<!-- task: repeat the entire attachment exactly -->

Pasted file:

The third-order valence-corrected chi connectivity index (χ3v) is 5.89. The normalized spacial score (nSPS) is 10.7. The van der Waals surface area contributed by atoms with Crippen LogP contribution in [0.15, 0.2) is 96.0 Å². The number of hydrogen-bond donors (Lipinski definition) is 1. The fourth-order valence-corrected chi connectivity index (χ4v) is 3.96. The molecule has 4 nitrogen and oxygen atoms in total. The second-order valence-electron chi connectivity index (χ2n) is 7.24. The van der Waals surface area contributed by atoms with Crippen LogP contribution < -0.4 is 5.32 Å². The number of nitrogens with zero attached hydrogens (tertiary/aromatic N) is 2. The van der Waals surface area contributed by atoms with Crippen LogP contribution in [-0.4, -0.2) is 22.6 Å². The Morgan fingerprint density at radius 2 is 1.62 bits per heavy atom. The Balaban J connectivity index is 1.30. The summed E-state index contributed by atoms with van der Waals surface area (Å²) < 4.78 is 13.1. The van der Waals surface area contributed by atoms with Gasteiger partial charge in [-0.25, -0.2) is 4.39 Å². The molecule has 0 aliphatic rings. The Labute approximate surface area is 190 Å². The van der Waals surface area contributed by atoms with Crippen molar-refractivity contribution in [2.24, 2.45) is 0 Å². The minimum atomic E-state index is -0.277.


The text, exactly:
The third-order valence-corrected chi connectivity index (χ3v) is 5.89. The normalized spacial score (nSPS) is 10.7. The van der Waals surface area contributed by atoms with Crippen LogP contribution in [0.15, 0.2) is 96.0 Å². The number of hydrogen-bond donors (Lipinski definition) is 1. The fourth-order valence-corrected chi connectivity index (χ4v) is 3.96. The molecule has 4 nitrogen and oxygen atoms in total. The second-order valence-electron chi connectivity index (χ2n) is 7.24. The van der Waals surface area contributed by atoms with Crippen LogP contribution < -0.4 is 5.32 Å². The number of nitrogens with zero attached hydrogens (tertiary/aromatic N) is 2. The van der Waals surface area contributed by atoms with Crippen LogP contribution in [-0.4, -0.2) is 22.6 Å². The Morgan fingerprint density at radius 2 is 1.62 bits per heavy atom. The Balaban J connectivity index is 1.30. The summed E-state index contributed by atoms with van der Waals surface area (Å²) < 4.78 is 13.1. The van der Waals surface area contributed by atoms with Gasteiger partial charge in [-0.25, -0.2) is 4.39 Å². The molecule has 0 aliphatic rings. The Labute approximate surface area is 190 Å². The van der Waals surface area contributed by atoms with Crippen molar-refractivity contribution in [2.24, 2.45) is 0 Å². The minimum atomic E-state index is -0.277.